JANESVILLE—Bolster your heart by lowering your blood pressure.

Keep viruses at bay by keeping up on immunizations.

Protect muscles, bones and joints by maintaining a weight that best suits your frame.

Because the human body is an intricate machine, maintaining good health is a complex endeavor. No single component of care provides blanket coverage.

It’s all about finding harmony.

On Friday, local healthcare providers and clinic staff members will dispense a dose of medical-grade melodies as part of Docs Who Rock, a benefit concert for HealthNet of Rock County.

The event, which returns after a seven-year hiatus, runs from 6-10 p.m. at the Janesville Performing Arts Center. Featured acts include the GoDeans, the Mercynaries, Hogtied to the Misfit, Pink Houses and Tess & Dave with Synergy. Each band is composed of at least some members from the medical field who have musical experience, and a variety of stylings is promised.

Along with raising funds for HealthNet, a nonprofit that provides free medical and dental services to uninsured county residents, the show’s premise is introducing potential patients to some of the area’s multi talented medical personnel.

“Not only is this for a phenomenal charity, it’s a great way for the community to come together and see their doctors and other healthcare providers rocking out and being human outside of the medical industry,” said Kimberly Elsen, a classically trained singer who performs with the Mercynaries and works as a marketing specialist for Mercyhealth Hospital and Trauma Center in Janesville. “I think it’s going to be highly intense fun the whole time. At least our set will be, I can guarantee that.”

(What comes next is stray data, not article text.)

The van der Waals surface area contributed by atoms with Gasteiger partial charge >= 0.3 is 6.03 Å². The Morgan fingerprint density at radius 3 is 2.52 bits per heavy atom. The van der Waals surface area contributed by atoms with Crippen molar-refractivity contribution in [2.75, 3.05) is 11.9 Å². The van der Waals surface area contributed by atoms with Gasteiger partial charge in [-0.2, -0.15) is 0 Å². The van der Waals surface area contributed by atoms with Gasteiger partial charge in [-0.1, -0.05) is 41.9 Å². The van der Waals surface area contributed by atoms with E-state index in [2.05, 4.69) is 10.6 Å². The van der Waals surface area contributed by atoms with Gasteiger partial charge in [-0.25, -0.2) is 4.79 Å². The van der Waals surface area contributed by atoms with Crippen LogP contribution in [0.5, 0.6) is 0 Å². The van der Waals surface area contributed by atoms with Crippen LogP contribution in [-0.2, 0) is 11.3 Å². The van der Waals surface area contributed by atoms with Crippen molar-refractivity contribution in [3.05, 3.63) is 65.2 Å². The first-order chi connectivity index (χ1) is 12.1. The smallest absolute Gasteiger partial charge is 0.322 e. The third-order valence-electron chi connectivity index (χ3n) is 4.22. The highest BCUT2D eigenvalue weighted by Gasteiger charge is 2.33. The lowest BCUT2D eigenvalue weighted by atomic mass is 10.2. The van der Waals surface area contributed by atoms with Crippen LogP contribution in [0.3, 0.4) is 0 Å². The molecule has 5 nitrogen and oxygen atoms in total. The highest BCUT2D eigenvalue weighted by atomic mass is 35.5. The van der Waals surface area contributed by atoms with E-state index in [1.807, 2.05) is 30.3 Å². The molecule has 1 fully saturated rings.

Heidi Van Kirk, HealthNet’s developmental director, said she could vouch for the talent level of the bands participating.

“I will say the ones I’ve been working with rock. They are good,” she said. “I was quite surprised, honestly. It’s like they lead secret lives or something. It’s cool to see the talent and the less serious side of them.

“The show is about seeing someone you respect, admire and take seriously, and you get to see them in a different light—in a way you can connect to as a real person,” Van Kirk added. “People who manage our care are experts in their fields, but now you see them as real people, and as friends you can relate to. That builds trust.”

Dr. Mitchell Kopnick, a urologist at SSM Health St. Mary’s Hospital-Janesville and member of the GoDeans, said the show also gives medical professionals a chance to become better acquainted with others in their field.

“One of the nice things about it (Docs Who Rock) is it provides physicians and medical personnel from a number of places a chance to come together and interact,” he said. “It’s pretty rare that colleagues from competing organizations get to participate in something so important on such a collegial level.”

As a doctor, Kopnick is a firm believer in the healing power of music.

“I’m a little biased, but I feel music in general helps all of us,” he said. “It’s been shown that outcomes are improved in overall stress levels in operating rooms that have music playing in the background, and I think having a musical outlet like this is either life imitating art or art imitating life. I’m not sure which.”

Van Kirk said the fundraising goal for Docs Who Rock is $20,000, a number she considers “achievable” through admission ($30 per person) and paid sponsorships. In addition, patrons can pitch in by participating in 50-50 raffles, buying T-shirts or buying food and drinks.

“HealthNet had 6,000 patient visits last year, which requires a huge team of volunteers and a lot of operating dollars,” she said. “These fundraisers are vital to the doors staying open. This way you can give to HealthNet and get something out of it, too.”

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